Canine parvovirus is on the rise in St. Clair County and state officials are warning pet owners about an infectious respiratory illness appearing nationally.
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Eleven cases of the highly contagious dog virus were found in the last two weeks in Port Huron, Port Huron Township and the city of St. Clair, Melissa Miller, director of St. Clair County Animal Control, said in a statement.
She said the infected were puppies, senior dogs, or adult dogs with compromised immune systems.
“Parvo is every new puppy and dog owner’s worst nightmare,” Miller said. “Part of what makes the virus so dangerous is the ease with which it is spread through the canine population.”
The virus attacks dogs’ gastrointestinal tracts and is spread by direct dog-to-dog contact and contact with contaminated feces (stool), environments, or people. It can cause death in some cases.
Symptoms include bloody diarrhea, lack of appetite, fever, vomiting, dehydration and lethargy.
“Any and all of these symptoms merit a call to your veterinarian,” Miller said. “Even if Parvo is not the cause, the symptoms could be the result of another illness that requires veterinary attention.”
It also was determined to be the cause of a mystery canine illness that spread throughout northern Michigan this past summer. It also prompted an animal shelter in Wayne County to temporarily shut down.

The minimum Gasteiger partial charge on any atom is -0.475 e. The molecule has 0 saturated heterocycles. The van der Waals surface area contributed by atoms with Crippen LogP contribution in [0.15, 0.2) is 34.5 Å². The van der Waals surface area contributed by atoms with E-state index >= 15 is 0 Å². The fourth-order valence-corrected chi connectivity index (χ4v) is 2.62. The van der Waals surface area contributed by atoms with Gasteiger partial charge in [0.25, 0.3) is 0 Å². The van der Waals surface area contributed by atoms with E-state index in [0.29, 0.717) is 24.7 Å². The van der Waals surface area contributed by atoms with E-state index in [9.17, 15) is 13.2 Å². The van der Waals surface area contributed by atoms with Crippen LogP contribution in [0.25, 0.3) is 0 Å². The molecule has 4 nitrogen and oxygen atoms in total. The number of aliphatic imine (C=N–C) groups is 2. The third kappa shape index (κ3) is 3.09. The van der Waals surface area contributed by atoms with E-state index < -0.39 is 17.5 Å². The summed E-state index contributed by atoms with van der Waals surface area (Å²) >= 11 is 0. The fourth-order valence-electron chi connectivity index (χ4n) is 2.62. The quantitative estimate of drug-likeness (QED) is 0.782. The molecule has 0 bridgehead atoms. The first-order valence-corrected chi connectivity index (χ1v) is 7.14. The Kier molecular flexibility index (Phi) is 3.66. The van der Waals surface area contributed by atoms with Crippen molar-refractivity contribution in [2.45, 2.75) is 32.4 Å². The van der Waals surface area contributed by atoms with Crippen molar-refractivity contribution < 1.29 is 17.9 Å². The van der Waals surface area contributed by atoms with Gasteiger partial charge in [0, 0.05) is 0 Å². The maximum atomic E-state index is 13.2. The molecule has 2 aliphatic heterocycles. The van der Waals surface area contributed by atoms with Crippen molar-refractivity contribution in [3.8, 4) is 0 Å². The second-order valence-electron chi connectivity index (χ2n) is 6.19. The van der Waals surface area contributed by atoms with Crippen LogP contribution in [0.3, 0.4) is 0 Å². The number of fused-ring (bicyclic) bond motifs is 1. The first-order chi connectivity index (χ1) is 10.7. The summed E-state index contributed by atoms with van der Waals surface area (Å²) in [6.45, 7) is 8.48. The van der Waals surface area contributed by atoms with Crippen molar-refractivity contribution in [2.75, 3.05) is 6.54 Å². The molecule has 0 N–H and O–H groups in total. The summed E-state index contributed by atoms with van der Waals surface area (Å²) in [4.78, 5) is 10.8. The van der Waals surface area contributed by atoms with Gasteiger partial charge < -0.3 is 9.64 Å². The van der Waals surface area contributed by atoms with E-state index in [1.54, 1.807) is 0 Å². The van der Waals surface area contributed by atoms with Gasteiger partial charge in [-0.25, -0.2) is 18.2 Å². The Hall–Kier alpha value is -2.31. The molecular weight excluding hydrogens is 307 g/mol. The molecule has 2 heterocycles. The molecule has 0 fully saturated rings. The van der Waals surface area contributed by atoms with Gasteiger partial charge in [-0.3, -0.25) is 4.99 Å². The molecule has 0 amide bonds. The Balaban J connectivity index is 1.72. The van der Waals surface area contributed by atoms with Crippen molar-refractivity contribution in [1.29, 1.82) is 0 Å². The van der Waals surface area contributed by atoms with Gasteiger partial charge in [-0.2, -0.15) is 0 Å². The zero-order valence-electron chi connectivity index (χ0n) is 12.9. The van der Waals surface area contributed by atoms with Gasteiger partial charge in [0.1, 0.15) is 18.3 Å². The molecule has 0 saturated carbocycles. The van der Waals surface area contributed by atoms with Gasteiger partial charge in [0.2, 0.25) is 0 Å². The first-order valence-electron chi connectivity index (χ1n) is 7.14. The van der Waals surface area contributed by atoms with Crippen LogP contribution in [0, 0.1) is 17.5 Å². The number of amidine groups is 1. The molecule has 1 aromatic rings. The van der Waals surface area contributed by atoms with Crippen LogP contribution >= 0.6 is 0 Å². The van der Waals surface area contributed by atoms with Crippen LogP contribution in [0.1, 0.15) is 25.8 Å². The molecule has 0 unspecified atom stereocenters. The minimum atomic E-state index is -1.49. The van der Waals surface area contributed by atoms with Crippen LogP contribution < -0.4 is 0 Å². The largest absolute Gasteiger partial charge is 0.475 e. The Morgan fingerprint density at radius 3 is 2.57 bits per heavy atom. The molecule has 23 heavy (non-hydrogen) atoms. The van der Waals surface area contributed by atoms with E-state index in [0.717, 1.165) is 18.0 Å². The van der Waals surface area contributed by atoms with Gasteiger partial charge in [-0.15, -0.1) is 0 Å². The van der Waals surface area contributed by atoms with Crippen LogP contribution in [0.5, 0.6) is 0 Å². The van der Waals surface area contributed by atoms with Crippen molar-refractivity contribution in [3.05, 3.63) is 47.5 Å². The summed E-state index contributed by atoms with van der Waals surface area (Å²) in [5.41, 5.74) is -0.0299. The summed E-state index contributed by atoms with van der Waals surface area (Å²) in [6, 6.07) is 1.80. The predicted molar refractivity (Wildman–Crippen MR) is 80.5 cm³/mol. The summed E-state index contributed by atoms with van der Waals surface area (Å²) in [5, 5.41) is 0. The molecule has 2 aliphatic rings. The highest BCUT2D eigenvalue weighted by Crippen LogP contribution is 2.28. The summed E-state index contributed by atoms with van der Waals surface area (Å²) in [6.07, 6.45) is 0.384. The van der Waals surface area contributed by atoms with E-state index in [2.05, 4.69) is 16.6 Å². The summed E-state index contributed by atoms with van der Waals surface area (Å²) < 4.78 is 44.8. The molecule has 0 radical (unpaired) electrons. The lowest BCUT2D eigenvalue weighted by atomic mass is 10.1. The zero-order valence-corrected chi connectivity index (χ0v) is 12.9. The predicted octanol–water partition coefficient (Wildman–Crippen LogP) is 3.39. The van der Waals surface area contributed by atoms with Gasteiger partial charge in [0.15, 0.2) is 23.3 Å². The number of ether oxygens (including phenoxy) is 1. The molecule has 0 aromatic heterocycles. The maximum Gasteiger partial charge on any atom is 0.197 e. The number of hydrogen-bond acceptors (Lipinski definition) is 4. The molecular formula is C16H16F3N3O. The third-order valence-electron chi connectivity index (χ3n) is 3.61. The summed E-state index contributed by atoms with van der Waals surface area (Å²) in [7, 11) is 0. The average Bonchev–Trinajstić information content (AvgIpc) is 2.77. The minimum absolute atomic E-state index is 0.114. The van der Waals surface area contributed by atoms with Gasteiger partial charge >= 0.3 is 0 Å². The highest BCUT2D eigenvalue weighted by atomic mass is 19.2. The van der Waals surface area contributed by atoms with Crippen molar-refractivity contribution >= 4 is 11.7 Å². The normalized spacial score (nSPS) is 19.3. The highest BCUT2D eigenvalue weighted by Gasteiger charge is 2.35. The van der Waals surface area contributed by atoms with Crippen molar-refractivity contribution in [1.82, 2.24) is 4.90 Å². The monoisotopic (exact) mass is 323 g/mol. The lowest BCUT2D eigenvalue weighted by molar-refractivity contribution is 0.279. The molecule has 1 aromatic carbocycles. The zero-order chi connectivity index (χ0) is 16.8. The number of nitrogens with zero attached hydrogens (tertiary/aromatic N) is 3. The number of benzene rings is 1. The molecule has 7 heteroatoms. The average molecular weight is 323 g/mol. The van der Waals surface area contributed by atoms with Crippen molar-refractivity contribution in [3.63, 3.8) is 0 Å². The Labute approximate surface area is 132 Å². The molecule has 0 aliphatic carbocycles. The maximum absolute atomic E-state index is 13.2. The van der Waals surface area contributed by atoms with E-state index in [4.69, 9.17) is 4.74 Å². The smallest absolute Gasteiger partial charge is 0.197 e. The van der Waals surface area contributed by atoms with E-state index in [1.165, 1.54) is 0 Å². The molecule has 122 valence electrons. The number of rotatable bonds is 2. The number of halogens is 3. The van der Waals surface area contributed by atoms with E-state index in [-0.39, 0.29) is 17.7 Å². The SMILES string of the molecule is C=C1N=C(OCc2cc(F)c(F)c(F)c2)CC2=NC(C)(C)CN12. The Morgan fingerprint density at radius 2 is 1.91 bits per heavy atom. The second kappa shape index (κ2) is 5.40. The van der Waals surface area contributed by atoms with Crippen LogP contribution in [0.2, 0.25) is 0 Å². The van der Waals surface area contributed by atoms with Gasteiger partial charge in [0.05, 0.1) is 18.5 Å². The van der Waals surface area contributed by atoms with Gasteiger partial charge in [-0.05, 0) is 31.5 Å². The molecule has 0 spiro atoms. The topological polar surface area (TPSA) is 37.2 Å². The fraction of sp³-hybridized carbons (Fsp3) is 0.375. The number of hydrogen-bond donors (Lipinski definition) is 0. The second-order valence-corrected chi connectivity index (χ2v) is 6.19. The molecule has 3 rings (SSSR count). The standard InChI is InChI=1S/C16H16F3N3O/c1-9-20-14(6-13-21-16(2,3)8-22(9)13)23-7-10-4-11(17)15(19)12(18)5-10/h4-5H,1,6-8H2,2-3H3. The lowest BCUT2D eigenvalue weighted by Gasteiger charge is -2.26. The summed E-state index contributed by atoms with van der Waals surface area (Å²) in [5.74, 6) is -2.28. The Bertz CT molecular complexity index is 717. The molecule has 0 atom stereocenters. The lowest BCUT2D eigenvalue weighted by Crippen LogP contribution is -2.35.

Meanwhile, state officials on Wednesday warned Michigan dog owners to be on guard against an infectious respiratory illness affecting canines across the country.
The illness is under investigation in several states, including Oregon, Colorado and New Hampshire.
Officials are encouraging owners to keep an eye on their pet’s health and work with their veterinarian if they see any signs of illness.
“While the exact cause of this illness remains unknown, taking some basic steps to prevent a dog’s exposure to harmful germs can go a long way to protecting their overall health,” Nora Wineland, Michigan’s state veterinarian, said in a statement. “If owners notice respiratory symptoms, such as coughing, sneezing, or nasal discharge, in their dogs, it is important to reach out to their veterinarian early on … so diagnostic testing can be completed and an appropriate course of treatment can begin.”
Michigan’s Department of Agriculture and Rural Development is also urging staff members at animal shelters and kennels to follow their intake and vaccination protocols when bringing in new dogs.
They also advise staff to follow isolation protocols and recommended disinfection procedures for surfaces and equipment.